A cry stated to have been used by the Crusaders during their attacks upon the Jews. It appears, however, to have been first used duringthe so-called "Hep! Hep!" riots of 1819 at Frankfort-on-the-Main and along the Rhine (see Grätz, "Gesch." xi. 357); e.g., on Aug. 2, 1819, by anti-Semitic students Würzburg as a term of reproach to Professor Brendel of that university, who had written in favor of the Jews. The students themselves claimed that the word was derived from "Hierosolyma est perdita"; others claim that it is a contraction for "Hebräer," while a further attempt has been made to derive it from "Hab! Hab!" The brothers Grimm, in their dictionary, trace it from a call to animals in the Franconian district, especially to the goat, and suggest that it was applied to Jews because of their beards. Their earliest quotation is from W. Hauff (1802-27). A person named Brouse is stated to have been condemned to three months' imprisonment for having used the expression against a Jew and his wife ("Arch. Isr." 1848, p. 47). During the anti-Semitic movement in Germany a pamphlet appeared in favor of the Jews with the title "Hepp! Hepp! Süsssaure Stöckerei in 1 Vorschrei und 7 Gejohlen" (Jacobs, "The Jewish Question," No. 25). The expression has since become a synonym for an out-break against the Jews, and is thus used by George Eliot in her essay "The Modern Hep! Hep! Hep!" in "Impressions of Theophrastus Such." It is stated that on some occasions in 1819 the Jews replied to the cry of "Hep! Hep!" with the similarly sounding one of "Jep! Jep!" meaning "Jesus est perditus" ("Notes and Queries," 4th series, iii. 580).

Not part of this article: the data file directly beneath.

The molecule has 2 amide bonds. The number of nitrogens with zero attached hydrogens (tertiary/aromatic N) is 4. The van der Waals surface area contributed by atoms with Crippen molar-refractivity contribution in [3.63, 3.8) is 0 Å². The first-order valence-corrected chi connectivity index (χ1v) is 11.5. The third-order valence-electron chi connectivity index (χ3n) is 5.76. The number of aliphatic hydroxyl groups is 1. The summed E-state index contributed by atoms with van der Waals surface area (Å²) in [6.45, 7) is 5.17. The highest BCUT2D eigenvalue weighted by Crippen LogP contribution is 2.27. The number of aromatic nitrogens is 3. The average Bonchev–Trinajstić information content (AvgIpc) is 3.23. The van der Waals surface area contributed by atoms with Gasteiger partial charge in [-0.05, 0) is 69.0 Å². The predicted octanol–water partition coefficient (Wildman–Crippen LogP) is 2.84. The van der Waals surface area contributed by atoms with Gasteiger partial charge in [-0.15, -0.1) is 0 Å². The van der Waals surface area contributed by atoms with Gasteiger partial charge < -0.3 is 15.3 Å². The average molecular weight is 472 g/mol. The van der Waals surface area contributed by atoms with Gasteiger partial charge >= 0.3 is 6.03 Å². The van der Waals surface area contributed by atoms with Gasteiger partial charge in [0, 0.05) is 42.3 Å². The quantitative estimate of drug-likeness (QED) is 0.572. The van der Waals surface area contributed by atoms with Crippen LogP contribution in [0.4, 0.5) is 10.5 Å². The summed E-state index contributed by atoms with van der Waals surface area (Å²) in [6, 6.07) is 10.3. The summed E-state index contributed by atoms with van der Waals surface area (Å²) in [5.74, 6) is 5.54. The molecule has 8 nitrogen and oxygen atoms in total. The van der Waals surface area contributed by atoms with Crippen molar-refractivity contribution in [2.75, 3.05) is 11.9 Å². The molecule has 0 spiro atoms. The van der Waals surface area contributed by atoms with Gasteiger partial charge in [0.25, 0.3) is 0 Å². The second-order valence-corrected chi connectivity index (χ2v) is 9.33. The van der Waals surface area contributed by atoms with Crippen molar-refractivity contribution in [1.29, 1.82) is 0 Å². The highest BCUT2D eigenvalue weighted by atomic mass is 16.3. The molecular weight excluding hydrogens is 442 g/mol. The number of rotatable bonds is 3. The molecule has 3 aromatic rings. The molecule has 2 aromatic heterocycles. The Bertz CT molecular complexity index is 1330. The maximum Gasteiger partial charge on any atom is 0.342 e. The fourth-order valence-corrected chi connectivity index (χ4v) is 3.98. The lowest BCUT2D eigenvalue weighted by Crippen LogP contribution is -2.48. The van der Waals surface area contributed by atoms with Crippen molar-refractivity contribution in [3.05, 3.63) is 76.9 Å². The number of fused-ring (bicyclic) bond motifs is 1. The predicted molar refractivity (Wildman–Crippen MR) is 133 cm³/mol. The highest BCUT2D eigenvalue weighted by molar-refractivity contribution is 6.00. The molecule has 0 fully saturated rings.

Images of pages